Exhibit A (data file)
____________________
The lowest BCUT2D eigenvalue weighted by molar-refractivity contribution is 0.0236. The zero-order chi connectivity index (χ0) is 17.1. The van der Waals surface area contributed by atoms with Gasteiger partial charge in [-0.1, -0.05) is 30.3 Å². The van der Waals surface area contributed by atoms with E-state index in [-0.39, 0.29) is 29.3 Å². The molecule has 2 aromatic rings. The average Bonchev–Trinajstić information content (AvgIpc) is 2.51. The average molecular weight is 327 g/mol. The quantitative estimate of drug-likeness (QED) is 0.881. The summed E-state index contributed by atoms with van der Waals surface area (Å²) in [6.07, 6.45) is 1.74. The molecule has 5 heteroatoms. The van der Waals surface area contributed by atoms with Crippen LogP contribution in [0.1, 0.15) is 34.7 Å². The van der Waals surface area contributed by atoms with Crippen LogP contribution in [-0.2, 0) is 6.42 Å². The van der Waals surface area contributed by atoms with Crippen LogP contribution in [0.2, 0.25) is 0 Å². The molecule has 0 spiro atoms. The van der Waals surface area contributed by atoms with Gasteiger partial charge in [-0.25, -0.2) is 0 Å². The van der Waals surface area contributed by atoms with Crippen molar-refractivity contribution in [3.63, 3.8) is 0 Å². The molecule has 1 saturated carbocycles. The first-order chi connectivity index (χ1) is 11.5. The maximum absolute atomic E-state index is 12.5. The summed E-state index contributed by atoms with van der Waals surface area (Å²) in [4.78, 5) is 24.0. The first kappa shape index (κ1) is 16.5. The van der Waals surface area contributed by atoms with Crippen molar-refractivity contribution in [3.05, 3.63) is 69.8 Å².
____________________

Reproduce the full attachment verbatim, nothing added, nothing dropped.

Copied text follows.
The lowest BCUT2D eigenvalue weighted by molar-refractivity contribution is 0.0236. The zero-order chi connectivity index (χ0) is 17.1. The van der Waals surface area contributed by atoms with Gasteiger partial charge in [-0.1, -0.05) is 30.3 Å². The van der Waals surface area contributed by atoms with E-state index in [-0.39, 0.29) is 29.3 Å². The molecule has 2 aromatic rings. The average Bonchev–Trinajstić information content (AvgIpc) is 2.51. The average molecular weight is 327 g/mol. The quantitative estimate of drug-likeness (QED) is 0.881. The summed E-state index contributed by atoms with van der Waals surface area (Å²) in [6.07, 6.45) is 1.74. The molecule has 5 heteroatoms. The van der Waals surface area contributed by atoms with Crippen LogP contribution in [0.1, 0.15) is 34.7 Å². The van der Waals surface area contributed by atoms with Crippen LogP contribution in [-0.2, 0) is 6.42 Å². The van der Waals surface area contributed by atoms with Crippen LogP contribution in [0.2, 0.25) is 0 Å². The molecule has 0 spiro atoms. The van der Waals surface area contributed by atoms with Gasteiger partial charge in [-0.25, -0.2) is 0 Å². The van der Waals surface area contributed by atoms with Crippen molar-refractivity contribution in [3.63, 3.8) is 0 Å². The molecule has 1 saturated carbocycles. The first-order chi connectivity index (χ1) is 11.5. The maximum absolute atomic E-state index is 12.5. The summed E-state index contributed by atoms with van der Waals surface area (Å²) in [4.78, 5) is 24.0. The first kappa shape index (κ1) is 16.5. The van der Waals surface area contributed by atoms with Crippen molar-refractivity contribution in [3.05, 3.63) is 69.8 Å².